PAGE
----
General Question

LDRSHIP's avatar

How much flexibility and mobility can yoga give me?

Asked by LDRSHIP (1784points) October 23rd, 2017

I’ve getting more into Olympic weightlifting (NOT CROSSFIT) and accessory exercises that are associated with it.

I am wondering how much yoga would help after a lifting session or on a recovery day? Certain type of yoga you would recommend?

Or should I forget yoga and do regular stretches?

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7 Answers

Zaku's avatar

I would recommend Feldenkrais. It’s not Yoga, but is designed for restoring mobility to people with all sorts of injuries or other issues due to their physical habits and so on. The exercises develop body awareness and the ability to use the body in new ways, and I imagine they would be good for developing your weightlifting itself, because it develops the way your brain relates to using your body.

LDRSHIP's avatar

@Zaku Oh interesting never head of this. I will be Googling it!

Humane1's avatar

Yoga is very useful. It’s not only about flexibility and stretching, it’s also about serenity and gaining control over every muscle, including involuntary muscles (eventually). It’s also about purification, under the idea that a pure mind is a spiritual mind.

marinelife's avatar

Yoga is very helpful with balance, flexibility and mobility. I think Hatha yoga is best. Try it, it also has calming and centering benefits and the breathing exercises alone are worth it.

LDRSHIP's avatar

@Zaku Have you done this yourself at all? By yourself or with a group and instructor?

@marinelife @Humane1 I haven’t considered the mind or spiritual side of it.

Zaku's avatar

@LDRSHIP Yes, I’ve done Feldenkrais for several years. With a practitioner, mostly weekly Awareness Through Movement (ATM) group classes, but also some 1-on-1 Functional Integrations (FI).

It had immediate obvious effects on my energy level, funk, flexibility, and feeling like I had new body parts and ways I could move and twist. Long-term it gets me out of my chronic body habits and recurring pains/injuries (for me that’s from sitting at computers too much and repeatedly injuring my back) develops my body awareness. I feel like I have a different, much happier body than I used to, and I’m aware of all sorts of habits I had which are much reduced now and not causing chronic pains and injury, mainly the various ways I would tense and overuse my muscles. I’m much more conscious of how I move and do things, and many more options occur to me, I’m aware of my skeleton and how I can use it and tipping my mass instead of using muscles for every movement, how my body can support itself rather than me holding it, what parts are getting tired and what other parts I can use instead, I can feel the connections from a finger to the opposite toe, and where I’m holding that can cut off that connection, how I can release tons of tension just by lying on the floor and so on.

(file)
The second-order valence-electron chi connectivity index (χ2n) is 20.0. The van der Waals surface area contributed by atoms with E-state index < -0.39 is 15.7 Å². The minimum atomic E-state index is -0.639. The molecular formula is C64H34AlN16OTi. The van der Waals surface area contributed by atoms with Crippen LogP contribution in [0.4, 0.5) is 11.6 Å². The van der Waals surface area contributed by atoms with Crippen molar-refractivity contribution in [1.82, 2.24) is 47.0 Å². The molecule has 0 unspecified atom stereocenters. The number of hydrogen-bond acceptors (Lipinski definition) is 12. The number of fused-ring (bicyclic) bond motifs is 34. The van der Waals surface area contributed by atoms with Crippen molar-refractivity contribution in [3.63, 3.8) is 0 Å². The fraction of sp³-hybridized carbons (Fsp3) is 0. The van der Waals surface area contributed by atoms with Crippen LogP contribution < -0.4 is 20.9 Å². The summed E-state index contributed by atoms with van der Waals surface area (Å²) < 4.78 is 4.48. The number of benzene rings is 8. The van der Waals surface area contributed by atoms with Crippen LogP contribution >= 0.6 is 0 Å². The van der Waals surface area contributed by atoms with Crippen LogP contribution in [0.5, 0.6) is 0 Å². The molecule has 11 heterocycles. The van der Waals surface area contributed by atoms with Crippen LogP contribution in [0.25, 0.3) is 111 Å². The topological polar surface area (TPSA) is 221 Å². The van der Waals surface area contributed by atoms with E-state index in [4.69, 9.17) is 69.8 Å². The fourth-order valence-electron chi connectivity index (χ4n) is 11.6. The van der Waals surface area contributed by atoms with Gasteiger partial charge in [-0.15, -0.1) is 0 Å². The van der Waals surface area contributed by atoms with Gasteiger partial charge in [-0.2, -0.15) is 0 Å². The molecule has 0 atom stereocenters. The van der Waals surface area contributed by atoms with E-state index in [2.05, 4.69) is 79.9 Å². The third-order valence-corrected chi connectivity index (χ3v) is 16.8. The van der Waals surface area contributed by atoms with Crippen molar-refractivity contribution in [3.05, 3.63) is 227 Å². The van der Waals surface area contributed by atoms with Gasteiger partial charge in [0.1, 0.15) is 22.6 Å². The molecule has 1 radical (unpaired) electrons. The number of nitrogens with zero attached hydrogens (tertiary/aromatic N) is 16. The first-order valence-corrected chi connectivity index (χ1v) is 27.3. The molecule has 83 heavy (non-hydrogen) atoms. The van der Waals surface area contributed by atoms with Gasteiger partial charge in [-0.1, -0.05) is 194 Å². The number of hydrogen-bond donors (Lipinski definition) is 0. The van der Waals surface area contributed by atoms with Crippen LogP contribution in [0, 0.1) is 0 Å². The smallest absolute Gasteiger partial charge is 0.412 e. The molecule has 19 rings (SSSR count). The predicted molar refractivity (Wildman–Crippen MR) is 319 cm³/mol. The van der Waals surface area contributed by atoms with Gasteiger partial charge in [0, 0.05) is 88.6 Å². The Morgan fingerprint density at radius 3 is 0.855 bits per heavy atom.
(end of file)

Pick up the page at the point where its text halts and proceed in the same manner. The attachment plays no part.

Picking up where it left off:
Oh, and I also now tend to stand about two inches taller than I used to.

It’s also good for generally feeling good and healing emotional blocks, which get held in the body, and released by giving it attention.

I also really like that it’s sort of the opposite (and complement) of the intentional work of an exercise program. An ATM class involves lying on the floor, relaxing, and paying attention to your body as you try to follow physical movement instructions to do various things you generally would never think to do, and your job isn’t to accomplish the movements but to pay attention to your experience of trying to tell your body to do that, and feel what goes on and explore different possible ways of doing that. It’s not work but paying attention to how things feel as you explore your options for how you can do (mostly unusual) movements, and the part of your brain that you used to learn how to do things as an infant wakes up and learns stuff just by you thinking about the instructions and trying out how it feels.

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